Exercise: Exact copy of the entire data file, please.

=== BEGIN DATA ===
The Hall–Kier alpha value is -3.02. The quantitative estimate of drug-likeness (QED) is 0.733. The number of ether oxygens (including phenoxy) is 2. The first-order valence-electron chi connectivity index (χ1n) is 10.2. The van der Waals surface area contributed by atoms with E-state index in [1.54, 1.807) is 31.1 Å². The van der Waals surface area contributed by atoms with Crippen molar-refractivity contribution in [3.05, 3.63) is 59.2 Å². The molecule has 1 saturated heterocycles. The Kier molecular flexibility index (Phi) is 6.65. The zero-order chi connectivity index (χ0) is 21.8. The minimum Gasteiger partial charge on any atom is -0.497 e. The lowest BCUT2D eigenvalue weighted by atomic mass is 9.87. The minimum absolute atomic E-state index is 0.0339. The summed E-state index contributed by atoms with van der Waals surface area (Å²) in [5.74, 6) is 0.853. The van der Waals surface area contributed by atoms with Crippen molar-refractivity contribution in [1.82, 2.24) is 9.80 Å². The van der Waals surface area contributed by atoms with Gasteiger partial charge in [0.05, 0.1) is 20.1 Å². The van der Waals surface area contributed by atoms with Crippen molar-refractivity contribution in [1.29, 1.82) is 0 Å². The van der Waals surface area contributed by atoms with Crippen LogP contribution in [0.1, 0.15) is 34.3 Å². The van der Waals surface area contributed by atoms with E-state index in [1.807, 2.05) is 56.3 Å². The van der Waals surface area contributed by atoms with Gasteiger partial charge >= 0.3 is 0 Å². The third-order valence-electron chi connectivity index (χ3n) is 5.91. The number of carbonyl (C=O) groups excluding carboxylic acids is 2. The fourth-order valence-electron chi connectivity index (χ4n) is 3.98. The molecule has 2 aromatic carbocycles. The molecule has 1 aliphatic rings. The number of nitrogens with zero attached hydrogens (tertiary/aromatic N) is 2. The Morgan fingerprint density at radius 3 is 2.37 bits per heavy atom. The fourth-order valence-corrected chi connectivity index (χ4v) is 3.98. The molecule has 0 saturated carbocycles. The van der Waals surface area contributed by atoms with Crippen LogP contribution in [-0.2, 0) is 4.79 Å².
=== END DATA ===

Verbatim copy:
The Hall–Kier alpha value is -3.02. The quantitative estimate of drug-likeness (QED) is 0.733. The number of ether oxygens (including phenoxy) is 2. The first-order valence-electron chi connectivity index (χ1n) is 10.2. The van der Waals surface area contributed by atoms with E-state index in [1.54, 1.807) is 31.1 Å². The van der Waals surface area contributed by atoms with Crippen molar-refractivity contribution in [3.05, 3.63) is 59.2 Å². The molecule has 1 saturated heterocycles. The Kier molecular flexibility index (Phi) is 6.65. The zero-order chi connectivity index (χ0) is 21.8. The minimum Gasteiger partial charge on any atom is -0.497 e. The lowest BCUT2D eigenvalue weighted by atomic mass is 9.87. The minimum absolute atomic E-state index is 0.0339. The summed E-state index contributed by atoms with van der Waals surface area (Å²) in [5.74, 6) is 0.853. The van der Waals surface area contributed by atoms with Crippen molar-refractivity contribution in [1.82, 2.24) is 9.80 Å². The van der Waals surface area contributed by atoms with Gasteiger partial charge in [0.05, 0.1) is 20.1 Å². The van der Waals surface area contributed by atoms with Crippen molar-refractivity contribution in [1.29, 1.82) is 0 Å². The van der Waals surface area contributed by atoms with Crippen LogP contribution in [0.1, 0.15) is 34.3 Å². The van der Waals surface area contributed by atoms with E-state index in [1.807, 2.05) is 56.3 Å². The van der Waals surface area contributed by atoms with Gasteiger partial charge >= 0.3 is 0 Å². The third-order valence-electron chi connectivity index (χ3n) is 5.91. The number of carbonyl (C=O) groups excluding carboxylic acids is 2. The fourth-order valence-electron chi connectivity index (χ4n) is 3.98. The molecule has 2 aromatic carbocycles. The molecule has 1 aliphatic rings. The number of nitrogens with zero attached hydrogens (tertiary/aromatic N) is 2. The Morgan fingerprint density at radius 3 is 2.37 bits per heavy atom. The fourth-order valence-corrected chi connectivity index (χ4v) is 3.98. The molecule has 0 saturated carbocycles. The van der Waals surface area contributed by atoms with Crippen LogP contribution in [-0.2, 0) is 4.79 Å².